November 11, 2018 is Veterans Day and marks the 100th anniversary of the Armistice that ended World War I. To commemorate this centennial, What Exit? will be featuring letters from Special Collections and University Archives’ Records of the Rutgers College War Service Bureau. This collection features letters from Rutgers students and alumni who served in the First World War, describing their experiences serving in the United States and overseas. Each day between November 1 and 11, Voices of the Armistice posts will share what these Rutgers students from 100 years ago had to say about the moment when peace was declared.
On November 11, 1918 William Herman, class of 1912 was serving with a Mobile Hospital unit in France. When the War Service Bureau inquired about his experiences when peace was declared, he responded:
“Peace? How can there be peace when there is no peace? There was no demonstration where I was on the morning of the armistice principally because we were busier at the time than we had been for weeks. . .
On the morning of the armistice an official notice was posted on the bulletin board signed by the C.O. of the second army to which we were attached. This informed us that the armistice had been signed at 5:30 A.M. and that fighting would ceace [sic] at 11 A.M. Even with the official seal on it we hardly believed it.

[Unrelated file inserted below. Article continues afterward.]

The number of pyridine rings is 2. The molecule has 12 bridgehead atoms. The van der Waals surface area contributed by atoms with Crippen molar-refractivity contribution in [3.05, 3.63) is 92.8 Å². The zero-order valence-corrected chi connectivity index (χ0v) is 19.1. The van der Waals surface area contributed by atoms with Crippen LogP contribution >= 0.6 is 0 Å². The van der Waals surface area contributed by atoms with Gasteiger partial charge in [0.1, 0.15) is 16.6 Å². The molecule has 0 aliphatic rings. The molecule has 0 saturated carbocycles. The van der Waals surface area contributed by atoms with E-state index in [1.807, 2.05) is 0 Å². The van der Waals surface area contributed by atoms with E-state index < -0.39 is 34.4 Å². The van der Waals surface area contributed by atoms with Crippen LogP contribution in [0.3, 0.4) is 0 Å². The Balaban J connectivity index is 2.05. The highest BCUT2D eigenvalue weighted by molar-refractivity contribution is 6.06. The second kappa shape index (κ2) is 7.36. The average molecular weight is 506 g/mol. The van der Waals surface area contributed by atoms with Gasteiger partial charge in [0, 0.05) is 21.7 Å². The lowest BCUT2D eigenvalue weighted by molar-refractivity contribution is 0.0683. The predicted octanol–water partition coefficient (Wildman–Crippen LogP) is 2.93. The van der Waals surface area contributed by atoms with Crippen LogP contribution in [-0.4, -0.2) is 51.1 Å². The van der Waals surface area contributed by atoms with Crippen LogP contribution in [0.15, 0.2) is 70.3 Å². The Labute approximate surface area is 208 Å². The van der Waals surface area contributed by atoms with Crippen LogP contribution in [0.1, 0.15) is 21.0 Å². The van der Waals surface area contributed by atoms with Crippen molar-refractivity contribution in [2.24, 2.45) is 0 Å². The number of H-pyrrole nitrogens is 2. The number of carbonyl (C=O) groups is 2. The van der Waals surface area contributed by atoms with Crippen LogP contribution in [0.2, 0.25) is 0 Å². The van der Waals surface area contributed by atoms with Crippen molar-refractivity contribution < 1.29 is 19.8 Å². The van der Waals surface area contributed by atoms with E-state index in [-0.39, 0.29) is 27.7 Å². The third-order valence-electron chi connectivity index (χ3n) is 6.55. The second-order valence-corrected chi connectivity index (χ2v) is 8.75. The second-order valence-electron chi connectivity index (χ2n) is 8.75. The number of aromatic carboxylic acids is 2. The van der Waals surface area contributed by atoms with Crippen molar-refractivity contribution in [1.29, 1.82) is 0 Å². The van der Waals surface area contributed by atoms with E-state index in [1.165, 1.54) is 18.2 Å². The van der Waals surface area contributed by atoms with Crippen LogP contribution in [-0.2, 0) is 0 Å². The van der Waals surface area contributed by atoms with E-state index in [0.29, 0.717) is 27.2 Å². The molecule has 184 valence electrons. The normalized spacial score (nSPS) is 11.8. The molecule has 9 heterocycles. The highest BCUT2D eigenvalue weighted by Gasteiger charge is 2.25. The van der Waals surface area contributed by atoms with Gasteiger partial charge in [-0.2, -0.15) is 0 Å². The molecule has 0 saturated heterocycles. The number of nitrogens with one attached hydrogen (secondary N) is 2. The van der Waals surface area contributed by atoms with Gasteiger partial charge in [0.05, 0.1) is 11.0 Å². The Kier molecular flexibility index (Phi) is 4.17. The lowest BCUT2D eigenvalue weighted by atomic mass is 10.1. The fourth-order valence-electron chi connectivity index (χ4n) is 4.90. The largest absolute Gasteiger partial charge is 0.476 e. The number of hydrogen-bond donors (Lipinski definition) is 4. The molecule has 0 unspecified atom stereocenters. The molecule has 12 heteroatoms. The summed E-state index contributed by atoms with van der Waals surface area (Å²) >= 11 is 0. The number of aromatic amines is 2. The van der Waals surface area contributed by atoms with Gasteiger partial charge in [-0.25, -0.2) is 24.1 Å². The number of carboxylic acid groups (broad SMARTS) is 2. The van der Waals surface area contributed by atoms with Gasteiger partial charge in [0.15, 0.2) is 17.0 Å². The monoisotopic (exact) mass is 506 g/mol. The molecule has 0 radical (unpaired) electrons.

Why? Well for the same reason that we were too busy to celebrate. The second army had been preparing for its drive on Metz. We knew that and we had prepared for our part, extra men had been sent us, extra beds had been set up. On the morning of the eleventh the barrage opened and we were informed that the drive had started. It sure sounded like peace was a long way off and when the ambulances began to toll in and we started our shifts of eight hours on and eight off with never an idle moment during the eight hours on we promptly forgot that foolish little peace [sic] of paper. Eleven o’clock proved headquarters right once more but we kept up the shift for three days and by that time peace was an old story.”
Herrman was a doctor specializing in radiology. He died in 1965.
The Rutgers War Service Bureau was formed in 1917 as a way to keep Rutgers men serving in the war in touch with Rutgers and each other. It was headed by Earl Reed Silvers (class of 1913), who was assistant to Rutgers president William Henry Steele Demarest. Thanks to a grant from the New Jersey Historical Commission, the letters are now available online.
(With assistance from Tara Maharjan. Herrman photo from the Rutgers University Biographical Files: Alumni Collection.)